Caring for Volunteers working with Refugees

In 2015, the European Refugees Crisis has brought more than one million migrants to Europe. This estimation by the International Organisation for Migration (IOM) does not include the many who reach the EU without being detected. The highest number of asylum-seekers is found in Germany, followed by Sweden, France and Italy. Belgium and Hungary have very high numbers as well. The more people in Europe are looking for protection, the more help has been organized. Volunteers distribute donations of clothes, take refugees in to give language lessons, support in the communication with local authorities or in the health care process. The number of volunteer refugee helpers has risen sharply in the past three years. People are willing to help with time, dedication and financial resources. And these people are a keystone in the necessary process of integration at the earliest possible in order to minimize isolation and separation from receiving communities and to provide opportunities to asylum seekers to develop their human potential and skills. For a better help on both sides it is crucial to provide these motivated volunteers with information, knowledge and emotional support.

This is exactly the aim of this project. In an innovative learning environment, volunteers are supported to find necessary information, to develop transversal skills such as intercultural communication and to be prepared for the very emotional task of supporting people that have been affected by a crisis situation.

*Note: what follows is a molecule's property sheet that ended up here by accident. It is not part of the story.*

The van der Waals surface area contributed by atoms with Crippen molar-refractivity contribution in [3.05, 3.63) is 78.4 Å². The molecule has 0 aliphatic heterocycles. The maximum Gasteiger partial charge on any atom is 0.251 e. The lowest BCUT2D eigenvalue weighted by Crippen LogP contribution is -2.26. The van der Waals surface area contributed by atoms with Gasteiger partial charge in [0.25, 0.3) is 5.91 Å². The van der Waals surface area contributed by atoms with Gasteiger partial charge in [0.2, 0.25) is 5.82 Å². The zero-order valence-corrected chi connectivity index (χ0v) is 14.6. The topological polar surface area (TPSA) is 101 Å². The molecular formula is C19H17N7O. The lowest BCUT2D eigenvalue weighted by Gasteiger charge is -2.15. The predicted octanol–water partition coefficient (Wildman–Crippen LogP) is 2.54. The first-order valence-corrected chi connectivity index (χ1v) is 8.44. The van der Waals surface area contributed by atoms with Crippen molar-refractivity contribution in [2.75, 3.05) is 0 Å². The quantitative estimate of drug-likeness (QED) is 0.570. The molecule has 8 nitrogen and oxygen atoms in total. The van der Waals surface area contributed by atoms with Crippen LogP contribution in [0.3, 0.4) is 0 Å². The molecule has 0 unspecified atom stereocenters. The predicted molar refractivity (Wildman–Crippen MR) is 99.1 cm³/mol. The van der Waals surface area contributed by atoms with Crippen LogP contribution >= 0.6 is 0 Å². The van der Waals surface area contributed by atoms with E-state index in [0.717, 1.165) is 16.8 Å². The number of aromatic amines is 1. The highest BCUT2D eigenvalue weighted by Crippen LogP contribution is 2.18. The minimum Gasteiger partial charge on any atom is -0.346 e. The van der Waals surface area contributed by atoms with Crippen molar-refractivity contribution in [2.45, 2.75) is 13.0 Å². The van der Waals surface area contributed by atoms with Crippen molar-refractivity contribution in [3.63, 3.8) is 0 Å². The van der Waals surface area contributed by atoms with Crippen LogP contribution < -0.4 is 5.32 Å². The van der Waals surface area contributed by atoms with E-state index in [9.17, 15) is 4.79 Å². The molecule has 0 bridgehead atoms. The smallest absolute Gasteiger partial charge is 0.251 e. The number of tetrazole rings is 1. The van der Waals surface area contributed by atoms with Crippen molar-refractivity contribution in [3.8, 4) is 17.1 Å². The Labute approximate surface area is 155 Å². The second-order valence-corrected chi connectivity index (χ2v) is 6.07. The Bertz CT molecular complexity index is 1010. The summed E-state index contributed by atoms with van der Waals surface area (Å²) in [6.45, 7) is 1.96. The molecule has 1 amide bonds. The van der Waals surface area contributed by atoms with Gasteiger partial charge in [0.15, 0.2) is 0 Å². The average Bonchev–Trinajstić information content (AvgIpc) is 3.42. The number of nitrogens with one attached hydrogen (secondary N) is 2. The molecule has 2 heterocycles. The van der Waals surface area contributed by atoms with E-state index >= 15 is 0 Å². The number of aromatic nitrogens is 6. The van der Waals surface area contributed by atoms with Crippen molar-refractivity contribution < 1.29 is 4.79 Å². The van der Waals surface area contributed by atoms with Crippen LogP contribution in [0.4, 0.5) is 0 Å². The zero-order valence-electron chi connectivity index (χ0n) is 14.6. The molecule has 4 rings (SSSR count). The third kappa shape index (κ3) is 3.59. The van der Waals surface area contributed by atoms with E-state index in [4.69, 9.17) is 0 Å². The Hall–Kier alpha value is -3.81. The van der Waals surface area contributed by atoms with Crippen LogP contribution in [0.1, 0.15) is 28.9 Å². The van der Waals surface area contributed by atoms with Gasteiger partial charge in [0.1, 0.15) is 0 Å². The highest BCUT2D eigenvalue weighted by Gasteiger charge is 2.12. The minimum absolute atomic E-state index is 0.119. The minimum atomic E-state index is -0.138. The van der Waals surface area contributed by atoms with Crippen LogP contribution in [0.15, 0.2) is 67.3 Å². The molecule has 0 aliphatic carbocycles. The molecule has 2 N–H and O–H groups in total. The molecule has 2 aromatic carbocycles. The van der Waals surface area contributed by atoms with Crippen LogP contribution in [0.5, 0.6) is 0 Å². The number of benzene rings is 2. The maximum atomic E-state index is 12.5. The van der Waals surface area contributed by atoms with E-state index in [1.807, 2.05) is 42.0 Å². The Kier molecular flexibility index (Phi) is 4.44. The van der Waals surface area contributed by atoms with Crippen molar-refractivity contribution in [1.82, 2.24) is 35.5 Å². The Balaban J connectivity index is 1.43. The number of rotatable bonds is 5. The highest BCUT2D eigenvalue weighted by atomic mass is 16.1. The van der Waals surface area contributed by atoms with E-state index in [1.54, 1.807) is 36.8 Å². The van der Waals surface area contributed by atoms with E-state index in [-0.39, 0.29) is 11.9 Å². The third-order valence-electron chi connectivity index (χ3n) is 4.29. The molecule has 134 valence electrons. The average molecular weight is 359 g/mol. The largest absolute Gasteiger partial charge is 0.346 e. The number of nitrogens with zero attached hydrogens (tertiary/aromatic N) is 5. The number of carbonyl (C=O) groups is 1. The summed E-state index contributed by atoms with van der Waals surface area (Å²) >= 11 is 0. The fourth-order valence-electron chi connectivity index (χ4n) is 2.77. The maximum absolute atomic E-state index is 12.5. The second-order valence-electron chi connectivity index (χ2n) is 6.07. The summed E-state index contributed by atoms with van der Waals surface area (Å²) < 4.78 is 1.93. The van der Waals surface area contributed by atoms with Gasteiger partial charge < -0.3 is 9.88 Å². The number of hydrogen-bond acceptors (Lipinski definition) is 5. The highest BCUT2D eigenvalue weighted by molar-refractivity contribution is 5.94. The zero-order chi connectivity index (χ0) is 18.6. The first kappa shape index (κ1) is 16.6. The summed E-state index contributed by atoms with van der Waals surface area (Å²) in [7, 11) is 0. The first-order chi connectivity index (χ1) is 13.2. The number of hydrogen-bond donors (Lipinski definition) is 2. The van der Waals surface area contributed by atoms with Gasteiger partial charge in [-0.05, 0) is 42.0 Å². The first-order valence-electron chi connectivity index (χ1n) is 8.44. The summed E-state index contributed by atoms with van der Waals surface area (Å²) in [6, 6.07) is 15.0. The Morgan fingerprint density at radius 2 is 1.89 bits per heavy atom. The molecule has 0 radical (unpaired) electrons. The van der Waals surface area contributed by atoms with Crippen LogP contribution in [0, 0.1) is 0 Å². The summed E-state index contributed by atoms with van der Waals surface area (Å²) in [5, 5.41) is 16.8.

The main output of caseWORK will be an online training seminar for volunteers, comprising three main areas:

  1. Information: Getting all information – legal, organizational, administrative – regarding the asylum process in the involved countries. Participants are supported in finding all the necessary information as fast as possible.
  2. Intercultural Competence: This part of the seminar supports volunteers in getting aware of cultural barriers and helps them to handle difficult cultural situations. Which are the most common cultural challenges asylum-seekers have to face? How can the work of volunteers be influenced by cultural barriers? And how to overcome cultural barriers? Intercultural competence is a key factor for successful work with refugees.
  3. Psychological support: The work as a volunteer is a very demanding one, and the society has a very high demand on “helping people”. They are expected be almost impeccable and altruistic, not expecting anything in return for their work. But human beings are different. They try their best and often fail. At the same time the help volunteers offer does not always achieve its goals, sometimes leading to disappointment and demotivation on the side of the “helping ones”. In this module the challenges and pitfalls of volunteer work will be introduced and discussed in the scope of human and social psychology tradition.

Project website is available here: